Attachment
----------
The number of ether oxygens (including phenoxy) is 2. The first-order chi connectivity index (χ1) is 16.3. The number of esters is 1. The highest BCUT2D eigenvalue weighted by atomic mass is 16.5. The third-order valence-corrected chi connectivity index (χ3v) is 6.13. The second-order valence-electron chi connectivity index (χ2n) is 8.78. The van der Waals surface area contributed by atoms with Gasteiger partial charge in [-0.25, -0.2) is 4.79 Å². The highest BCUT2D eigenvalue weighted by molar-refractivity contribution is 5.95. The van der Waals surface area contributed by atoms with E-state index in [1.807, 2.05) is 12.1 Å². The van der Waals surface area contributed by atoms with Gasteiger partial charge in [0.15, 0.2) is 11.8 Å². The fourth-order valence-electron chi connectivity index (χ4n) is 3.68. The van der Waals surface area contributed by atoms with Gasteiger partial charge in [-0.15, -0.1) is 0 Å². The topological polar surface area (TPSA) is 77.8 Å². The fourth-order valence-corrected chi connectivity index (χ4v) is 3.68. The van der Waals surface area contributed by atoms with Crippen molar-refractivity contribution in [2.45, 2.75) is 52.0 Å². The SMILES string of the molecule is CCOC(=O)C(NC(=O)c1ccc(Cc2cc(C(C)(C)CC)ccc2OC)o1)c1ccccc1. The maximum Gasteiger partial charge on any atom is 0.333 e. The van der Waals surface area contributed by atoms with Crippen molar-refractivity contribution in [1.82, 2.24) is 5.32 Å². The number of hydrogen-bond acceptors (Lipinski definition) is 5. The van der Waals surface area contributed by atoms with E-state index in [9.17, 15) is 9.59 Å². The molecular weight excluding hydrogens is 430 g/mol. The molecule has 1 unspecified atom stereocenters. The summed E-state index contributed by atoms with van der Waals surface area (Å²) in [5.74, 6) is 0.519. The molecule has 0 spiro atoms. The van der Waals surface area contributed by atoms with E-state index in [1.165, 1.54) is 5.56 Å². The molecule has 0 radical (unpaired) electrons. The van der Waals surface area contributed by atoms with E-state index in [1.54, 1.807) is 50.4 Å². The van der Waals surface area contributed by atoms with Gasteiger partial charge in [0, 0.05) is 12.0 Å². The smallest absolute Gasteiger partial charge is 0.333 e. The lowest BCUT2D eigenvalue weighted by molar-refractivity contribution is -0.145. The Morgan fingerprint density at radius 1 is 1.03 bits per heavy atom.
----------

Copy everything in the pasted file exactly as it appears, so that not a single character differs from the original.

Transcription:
The number of ether oxygens (including phenoxy) is 2. The first-order chi connectivity index (χ1) is 16.3. The number of esters is 1. The highest BCUT2D eigenvalue weighted by atomic mass is 16.5. The third-order valence-corrected chi connectivity index (χ3v) is 6.13. The second-order valence-electron chi connectivity index (χ2n) is 8.78. The van der Waals surface area contributed by atoms with Gasteiger partial charge in [-0.25, -0.2) is 4.79 Å². The highest BCUT2D eigenvalue weighted by molar-refractivity contribution is 5.95. The van der Waals surface area contributed by atoms with E-state index in [1.807, 2.05) is 12.1 Å². The van der Waals surface area contributed by atoms with Gasteiger partial charge in [0.15, 0.2) is 11.8 Å². The fourth-order valence-electron chi connectivity index (χ4n) is 3.68. The van der Waals surface area contributed by atoms with Gasteiger partial charge in [-0.15, -0.1) is 0 Å². The topological polar surface area (TPSA) is 77.8 Å². The fourth-order valence-corrected chi connectivity index (χ4v) is 3.68. The van der Waals surface area contributed by atoms with Crippen molar-refractivity contribution in [2.45, 2.75) is 52.0 Å². The SMILES string of the molecule is CCOC(=O)C(NC(=O)c1ccc(Cc2cc(C(C)(C)CC)ccc2OC)o1)c1ccccc1. The maximum Gasteiger partial charge on any atom is 0.333 e. The van der Waals surface area contributed by atoms with Crippen molar-refractivity contribution in [1.82, 2.24) is 5.32 Å². The number of hydrogen-bond acceptors (Lipinski definition) is 5. The van der Waals surface area contributed by atoms with E-state index in [9.17, 15) is 9.59 Å². The molecular weight excluding hydrogens is 430 g/mol. The molecule has 1 unspecified atom stereocenters. The summed E-state index contributed by atoms with van der Waals surface area (Å²) in [5.74, 6) is 0.519. The molecule has 0 spiro atoms. The van der Waals surface area contributed by atoms with E-state index in [1.165, 1.54) is 5.56 Å². The molecule has 0 radical (unpaired) electrons. The van der Waals surface area contributed by atoms with E-state index in [1.54, 1.807) is 50.4 Å². The van der Waals surface area contributed by atoms with Gasteiger partial charge in [0, 0.05) is 12.0 Å². The smallest absolute Gasteiger partial charge is 0.333 e. The lowest BCUT2D eigenvalue weighted by molar-refractivity contribution is -0.145. The Morgan fingerprint density at radius 1 is 1.03 bits per heavy atom.